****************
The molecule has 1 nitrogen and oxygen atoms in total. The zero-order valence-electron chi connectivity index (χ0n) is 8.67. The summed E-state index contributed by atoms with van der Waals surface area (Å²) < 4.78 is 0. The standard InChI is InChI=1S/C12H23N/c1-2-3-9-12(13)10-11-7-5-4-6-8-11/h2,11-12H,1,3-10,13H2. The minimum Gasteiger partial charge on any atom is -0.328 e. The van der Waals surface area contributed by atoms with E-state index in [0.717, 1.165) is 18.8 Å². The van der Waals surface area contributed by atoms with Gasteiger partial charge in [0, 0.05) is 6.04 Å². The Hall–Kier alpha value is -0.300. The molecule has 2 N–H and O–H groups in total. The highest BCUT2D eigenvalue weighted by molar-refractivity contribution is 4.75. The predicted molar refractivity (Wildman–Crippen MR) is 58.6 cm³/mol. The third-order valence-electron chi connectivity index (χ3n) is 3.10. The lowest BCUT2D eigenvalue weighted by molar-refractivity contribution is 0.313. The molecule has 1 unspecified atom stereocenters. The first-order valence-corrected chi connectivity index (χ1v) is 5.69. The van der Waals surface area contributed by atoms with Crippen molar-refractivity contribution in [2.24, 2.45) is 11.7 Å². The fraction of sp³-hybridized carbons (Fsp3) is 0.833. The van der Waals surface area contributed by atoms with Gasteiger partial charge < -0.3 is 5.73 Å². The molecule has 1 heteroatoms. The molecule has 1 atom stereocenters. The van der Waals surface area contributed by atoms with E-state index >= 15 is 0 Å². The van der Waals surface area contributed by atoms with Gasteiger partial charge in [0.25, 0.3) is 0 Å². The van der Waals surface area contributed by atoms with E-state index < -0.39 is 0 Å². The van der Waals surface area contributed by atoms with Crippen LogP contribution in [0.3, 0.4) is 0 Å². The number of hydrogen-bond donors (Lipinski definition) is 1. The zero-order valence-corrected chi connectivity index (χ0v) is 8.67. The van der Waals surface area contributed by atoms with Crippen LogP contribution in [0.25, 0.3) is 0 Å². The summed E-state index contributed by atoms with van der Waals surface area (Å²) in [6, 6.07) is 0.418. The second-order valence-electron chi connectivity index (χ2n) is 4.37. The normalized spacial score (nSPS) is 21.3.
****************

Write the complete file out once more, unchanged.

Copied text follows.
The molecule has 1 nitrogen and oxygen atoms in total. The zero-order valence-electron chi connectivity index (χ0n) is 8.67. The summed E-state index contributed by atoms with van der Waals surface area (Å²) < 4.78 is 0. The standard InChI is InChI=1S/C12H23N/c1-2-3-9-12(13)10-11-7-5-4-6-8-11/h2,11-12H,1,3-10,13H2. The minimum Gasteiger partial charge on any atom is -0.328 e. The van der Waals surface area contributed by atoms with E-state index in [0.717, 1.165) is 18.8 Å². The van der Waals surface area contributed by atoms with Gasteiger partial charge in [0, 0.05) is 6.04 Å². The Hall–Kier alpha value is -0.300. The molecule has 2 N–H and O–H groups in total. The highest BCUT2D eigenvalue weighted by molar-refractivity contribution is 4.75. The predicted molar refractivity (Wildman–Crippen MR) is 58.6 cm³/mol. The third-order valence-electron chi connectivity index (χ3n) is 3.10. The lowest BCUT2D eigenvalue weighted by molar-refractivity contribution is 0.313. The molecule has 1 unspecified atom stereocenters. The first-order valence-corrected chi connectivity index (χ1v) is 5.69. The van der Waals surface area contributed by atoms with Crippen molar-refractivity contribution in [2.24, 2.45) is 11.7 Å². The fraction of sp³-hybridized carbons (Fsp3) is 0.833. The van der Waals surface area contributed by atoms with Gasteiger partial charge < -0.3 is 5.73 Å². The molecule has 1 heteroatoms. The molecule has 1 atom stereocenters. The van der Waals surface area contributed by atoms with E-state index >= 15 is 0 Å². The van der Waals surface area contributed by atoms with Gasteiger partial charge in [0.25, 0.3) is 0 Å². The van der Waals surface area contributed by atoms with E-state index < -0.39 is 0 Å². The van der Waals surface area contributed by atoms with Crippen LogP contribution in [0.3, 0.4) is 0 Å². The number of hydrogen-bond donors (Lipinski definition) is 1. The zero-order valence-corrected chi connectivity index (χ0v) is 8.67. The van der Waals surface area contributed by atoms with Crippen LogP contribution in [0.25, 0.3) is 0 Å². The summed E-state index contributed by atoms with van der Waals surface area (Å²) in [6, 6.07) is 0.418. The second-order valence-electron chi connectivity index (χ2n) is 4.37. The normalized spacial score (nSPS) is 21.3.